So if the Trinity is so hard to understand – if it is in fact beyond human comprehension why do we bother preaching on it?  Why bother having a Sunday dedicated to this doctrine?  If you ask me, it would be completely foolish not to.

TrinityIn a recent interview, I was asked what my image of God is when I pray.  My image of God is one of relationship.  Not only is God in relationship with God’s self – three in one and one in three – but God also desires nothing more than to be in a deep and abiding relationship with each and every one of us.  All that we are and all that we believe as Christians is based on this – God loves us so much that God will do absolutely anything to build and maintain this relationship with us.  We know the extent of this love; we know what happens on Good Friday.  This relationship, this desire to love us completely, even when we do not love ourselves in the same way or return that love to God, is what this day, this Trinity Sunday, is all about.  Understanding the Trinity is how we understand our relationship with our Triune God.

In today’s Gospel, Jesus says to baptize people in the name of the Father and of the Son, and of the Holy Spirit.  But, what if we had been given a different formula?  What is there was no Trinity?

“I baptize you in the name of the Father.”  To only recognize the Father, leaves out the person and work of Christ and the ongoing activity of the Spirit.  This would mean being baptized into a God full of mystery and power, but it would also mean being baptized into the fullness of a God who is detached.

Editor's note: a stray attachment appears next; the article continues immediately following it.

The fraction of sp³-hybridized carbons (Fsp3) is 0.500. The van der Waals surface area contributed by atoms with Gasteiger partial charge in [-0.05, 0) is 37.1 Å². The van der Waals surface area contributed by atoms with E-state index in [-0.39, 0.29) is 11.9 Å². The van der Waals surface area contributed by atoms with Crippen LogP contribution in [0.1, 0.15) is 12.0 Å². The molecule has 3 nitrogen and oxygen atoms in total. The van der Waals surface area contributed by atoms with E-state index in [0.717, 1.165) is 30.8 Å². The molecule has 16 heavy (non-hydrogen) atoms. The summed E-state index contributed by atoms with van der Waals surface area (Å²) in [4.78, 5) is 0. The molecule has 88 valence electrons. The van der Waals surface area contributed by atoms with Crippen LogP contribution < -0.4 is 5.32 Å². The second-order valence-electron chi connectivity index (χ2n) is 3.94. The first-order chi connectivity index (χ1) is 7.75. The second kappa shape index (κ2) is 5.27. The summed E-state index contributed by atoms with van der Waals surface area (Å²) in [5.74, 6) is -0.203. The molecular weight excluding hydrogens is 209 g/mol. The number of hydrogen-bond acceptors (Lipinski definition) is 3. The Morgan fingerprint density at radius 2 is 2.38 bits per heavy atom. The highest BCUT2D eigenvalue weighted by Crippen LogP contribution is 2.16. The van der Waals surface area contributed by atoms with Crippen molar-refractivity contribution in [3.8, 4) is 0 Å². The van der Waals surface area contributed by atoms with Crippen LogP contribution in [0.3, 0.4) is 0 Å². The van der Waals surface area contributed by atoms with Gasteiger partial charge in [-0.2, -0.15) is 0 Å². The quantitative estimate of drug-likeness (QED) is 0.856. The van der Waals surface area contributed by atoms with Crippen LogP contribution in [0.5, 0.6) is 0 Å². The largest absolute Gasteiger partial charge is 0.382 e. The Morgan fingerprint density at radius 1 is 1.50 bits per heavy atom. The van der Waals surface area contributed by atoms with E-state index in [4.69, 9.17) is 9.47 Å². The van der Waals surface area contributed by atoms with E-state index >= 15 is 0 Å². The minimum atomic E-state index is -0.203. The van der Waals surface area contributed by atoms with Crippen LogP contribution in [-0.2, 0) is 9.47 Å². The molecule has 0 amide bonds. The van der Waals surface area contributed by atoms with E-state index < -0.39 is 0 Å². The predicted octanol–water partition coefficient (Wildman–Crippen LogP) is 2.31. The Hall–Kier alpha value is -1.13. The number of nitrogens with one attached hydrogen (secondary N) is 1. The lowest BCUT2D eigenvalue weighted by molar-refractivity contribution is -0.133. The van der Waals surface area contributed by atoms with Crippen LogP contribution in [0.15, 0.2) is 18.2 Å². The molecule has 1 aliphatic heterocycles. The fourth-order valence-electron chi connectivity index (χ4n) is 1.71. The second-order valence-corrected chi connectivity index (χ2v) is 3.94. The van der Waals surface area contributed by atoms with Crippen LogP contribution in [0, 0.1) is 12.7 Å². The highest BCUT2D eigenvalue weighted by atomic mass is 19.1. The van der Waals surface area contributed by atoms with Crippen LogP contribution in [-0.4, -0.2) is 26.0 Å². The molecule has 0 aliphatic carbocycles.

“I baptize you in the name of Jesus.” In this we miss the Maker of heaven and earth, we miss that which is larger than what we can see, understand, or even image.  Only baptizing people in the name of Jesus also leaves out the continual presence of God with us today.

“I baptize you in the name of the Holy Spirit.”  Here we miss the awesomeness and creativity of God the Father.  We also miss the work of Jesus Christ, who is God in human flesh.  Without this work, we miss the redemptive work of God – the God who rose from the dead for our salvation.  If we are to leave that out, we might as well go home now because we are clearly wasting our time.

This is the relationship we are drawn into – we are immersed into by virtue of our Baptism.  We are in relationship with the creative, mysterious, and awesome God the Father.  We are in relationship with the God in human flesh that brings our salvation, God the Son.  We are in relationship with the presence of God that is the ongoing workings of God the Holy Spirit.  When we are in relationship with this God we are not powerless in the world, but we are powerful.  We are connected to God’s creative work, we are redeemed, and we are filled with the spirit that works wonders in, among, and through us.  This is what we celebrate this day.  We celebrate the most amazing relationship we could ever be invited into.

By virtue of our Baptism we have been invited into this relationship, but relationships are not one-way streets.  We must accept the gift of this relationship, and participate in its growth and development.  We do that by living into the very act that gave us this invitation in the first place – our Baptism.